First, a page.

Two separate illustrations of an animal head and a fire on a mountain

Lord of the Flies

by William Golding

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Discussion Topic

Representation of the struggle between civilization and savagery in Lord of the Flies

Summary:

In Lord of the Flies, the struggle between civilization and savagery is represented through the boys' descent into chaos. The conch symbolizes order and democracy, while the beast represents primal instincts. As the boys abandon societal rules, their savage nature emerges, leading to violence and the breakdown of their makeshift society.

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What quotes or events in Lord of the Flies represent the fight for civilization?


In Chapter 3, Ralph and Jack begin to argue over building shelters and hunting. Jack insists that the boys need meat, while Ralph continues to promote the importance of building shelters and maintaining a signal fire. When Ralph mentions that the best thing they can do is find a way to be rescued, Jack says, "Rescue? Yes, of course! All the same, I'd like to catch a pig first---" (Golding 74). Ralph then says, "So long as your hunters remember the fire----" (Golding 75). Jack replies by saying, "You and your fire!" (Golding 75). The signal fire is a symbol of hope and rescue throughout the novel. Jack expresses his affinity for hunting pigs and dismisses the significance of the signal fire. Ralph's attempt to remind Jack about the importance of maintaining the fire is ignored. This minor disagreement eventually leads to the conflict between civility and savagery.

In Chapter 5, Ralph holds a meeting to discuss why certain tasks and responsibilities are not being carried out by the boys. The boys then discuss the existence of the beast and Ralph says that they need to vote on whether they believe there are ghosts on the island. When no one raises their hand, Golding writes,

"The world, that understandable and lawful world, was slipping away. Once there was this and that; and now---and the ship had gone" (128).

Piggy attempts to regain control by saying,

"What are we? Humans? Or animals? Or savages? What's grown-ups going to think? Going off---hunting pigs---letting fires out---and now!" (Golding 120).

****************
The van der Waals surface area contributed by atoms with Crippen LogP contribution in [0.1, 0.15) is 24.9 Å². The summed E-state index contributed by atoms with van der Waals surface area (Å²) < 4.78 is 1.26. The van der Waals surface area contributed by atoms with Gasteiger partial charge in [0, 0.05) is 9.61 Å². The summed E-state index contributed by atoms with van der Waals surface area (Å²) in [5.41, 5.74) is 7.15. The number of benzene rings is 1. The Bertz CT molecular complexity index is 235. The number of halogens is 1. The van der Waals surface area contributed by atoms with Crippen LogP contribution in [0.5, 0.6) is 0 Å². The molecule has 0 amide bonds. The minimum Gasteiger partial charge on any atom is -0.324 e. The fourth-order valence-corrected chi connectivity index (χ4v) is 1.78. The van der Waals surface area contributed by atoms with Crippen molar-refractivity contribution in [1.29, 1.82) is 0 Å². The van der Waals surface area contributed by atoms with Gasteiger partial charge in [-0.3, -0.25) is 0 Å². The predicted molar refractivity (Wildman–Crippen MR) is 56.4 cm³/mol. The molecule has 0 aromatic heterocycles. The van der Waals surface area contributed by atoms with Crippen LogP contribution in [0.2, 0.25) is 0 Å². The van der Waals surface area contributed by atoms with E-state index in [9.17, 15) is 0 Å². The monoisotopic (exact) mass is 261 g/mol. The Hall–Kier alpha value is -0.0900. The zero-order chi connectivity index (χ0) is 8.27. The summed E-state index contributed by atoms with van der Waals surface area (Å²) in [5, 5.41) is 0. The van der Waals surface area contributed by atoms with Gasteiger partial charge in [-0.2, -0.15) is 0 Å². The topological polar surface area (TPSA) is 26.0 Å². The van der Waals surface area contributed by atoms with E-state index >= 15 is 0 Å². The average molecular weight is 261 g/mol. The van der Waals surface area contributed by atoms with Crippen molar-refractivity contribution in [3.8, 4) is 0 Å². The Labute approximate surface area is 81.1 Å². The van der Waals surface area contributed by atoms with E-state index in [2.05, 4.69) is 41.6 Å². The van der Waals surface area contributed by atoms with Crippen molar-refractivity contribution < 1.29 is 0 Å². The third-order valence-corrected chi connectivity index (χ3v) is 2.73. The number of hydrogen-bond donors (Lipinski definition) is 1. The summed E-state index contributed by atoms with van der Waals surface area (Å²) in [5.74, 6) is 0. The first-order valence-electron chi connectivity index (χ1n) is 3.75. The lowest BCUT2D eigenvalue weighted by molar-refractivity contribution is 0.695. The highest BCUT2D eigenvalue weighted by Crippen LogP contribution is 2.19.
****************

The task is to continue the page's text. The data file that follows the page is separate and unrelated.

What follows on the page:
Clearly, the boys are gradually descending into savagery. Ralph and Piggy try their best to argue for civility, but the majority of boys are beginning to neglect their responsibilities and follow Jack.

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What topic sentences and quotes suggest the theme of civilization vs savagery in Lord of the Flies?

For the topic civilized vs. savagery, you could write your essay about how savagery overcomes civilization because the boys are so young. You can use the following topic sentences and quotes:

1. Though the boys try to establish some sort of system, it does not take a long time for the boys to quit listening to their chief.

Quotes #1: "We've got to have rules and obey them. After all, we're not savages. We're English, and the English are best at everything." (2.192)

Quote #2: "All this I meant to say. Now I've said it. You voted me for chief. Now you do what I say." 

They quieted, slowly, and at last were seated again. Ralph dropped down and spoke in his ordinary voice." (5,58-59)

2. When Jack goes to hunt, he immediately gets overexcited from the thrill of injuring and killing the pig.

Quote #3:"He [Jack] tried to convey the compulsion to track down and kill that was swallowing him up.

"I went on. I thought, by myself—"

The madness came into his eyes again.

"I thought I might kill." (3,37-40)

Quote #4: [Jack] began to dance and his laughter became a bloodthirsty snarling. (4,33)

3. Simon's and Piggy's deaths symbolize how savagery's wins over civilization:

Quote #5: "The sticks fell and the mouth of the new circle crunched and screamed. The beast [Simon] was on its knees in the center, its arms folded over its face. It was crying out against the abominable noise something about a body on the hill." (9, 89)

Quote #6: "The rock struck Piggy a glancing blow from chin to knee; the conch exploded into a thousand white fragments and ceased to exist." (11, 209)

I do not know which edition you are using, so the quotes are identified by (chapter, paragraph). 

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